Archive for March, 2010

Notes from Alaska’s Common Core Comparison

Mar 27 2010 Published by under borderland,curriculum,education

As everyone has heard, “Alaska and Texas are the only states that declined to participate in the [national] standards-writing effort.” Unreported, though (except here) has been the fact that the State of Alaska was planning a comparative review of the new standards with what we have in place already. And now, Megan Holland has picked up the story, opining for the Anchorage Daily News :

As 48 other states are participating in a rewriting of their education standards, Alaska is taking a look at its own and wondering if it should get onboard and raise the bar for students. But while some educators say Alaska kids deserve to be held to the same standard as the rest of the country, others are saying we are different and the current, laxer standards are just fine.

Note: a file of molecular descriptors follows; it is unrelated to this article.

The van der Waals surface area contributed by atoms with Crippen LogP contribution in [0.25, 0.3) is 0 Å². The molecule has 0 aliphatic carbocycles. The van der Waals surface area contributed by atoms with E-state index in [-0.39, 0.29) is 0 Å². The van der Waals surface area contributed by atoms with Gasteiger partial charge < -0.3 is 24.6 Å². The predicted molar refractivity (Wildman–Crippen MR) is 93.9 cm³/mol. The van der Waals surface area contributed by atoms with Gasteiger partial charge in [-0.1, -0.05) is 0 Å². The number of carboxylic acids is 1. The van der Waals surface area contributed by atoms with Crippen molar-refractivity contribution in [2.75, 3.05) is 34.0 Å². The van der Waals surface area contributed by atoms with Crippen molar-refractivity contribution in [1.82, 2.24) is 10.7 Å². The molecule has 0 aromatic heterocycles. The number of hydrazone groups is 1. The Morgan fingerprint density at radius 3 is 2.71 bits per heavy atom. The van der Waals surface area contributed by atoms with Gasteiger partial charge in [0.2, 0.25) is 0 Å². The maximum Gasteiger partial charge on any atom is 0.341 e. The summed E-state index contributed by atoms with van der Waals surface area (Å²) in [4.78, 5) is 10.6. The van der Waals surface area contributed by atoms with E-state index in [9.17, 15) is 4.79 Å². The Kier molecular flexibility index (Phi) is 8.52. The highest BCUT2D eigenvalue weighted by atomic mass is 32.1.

But… that’s not quite how it went. Since I was one of the “educators from across Alaska” who participated in Alaksa’s Common Core Comparison, it’s time for me to add some actual substance to Megan Holland’s confused commentary.

To begin with it’s not at all certain that Alaska’s standards are “laxer” or otherwise inferior than the proposed national standards. To say that we were wondering if we should “raise the bar” begs the question we were enlisted to answer in the first place; we were tasked with answering “proposed questions on quality, strength, and differences compared to the Alaska GLEs.” Furthermore, it’s an act of blind faith to assert that replacing the current state-by-state “patchwork” with a single set of curriculum standards will actually benefit students. What is more certain is that those who stand to benefit most are the corporate authors of the standards documents – members of The Business Roundtable, Achieve, ACT, the College Board, and publishers like Pearson.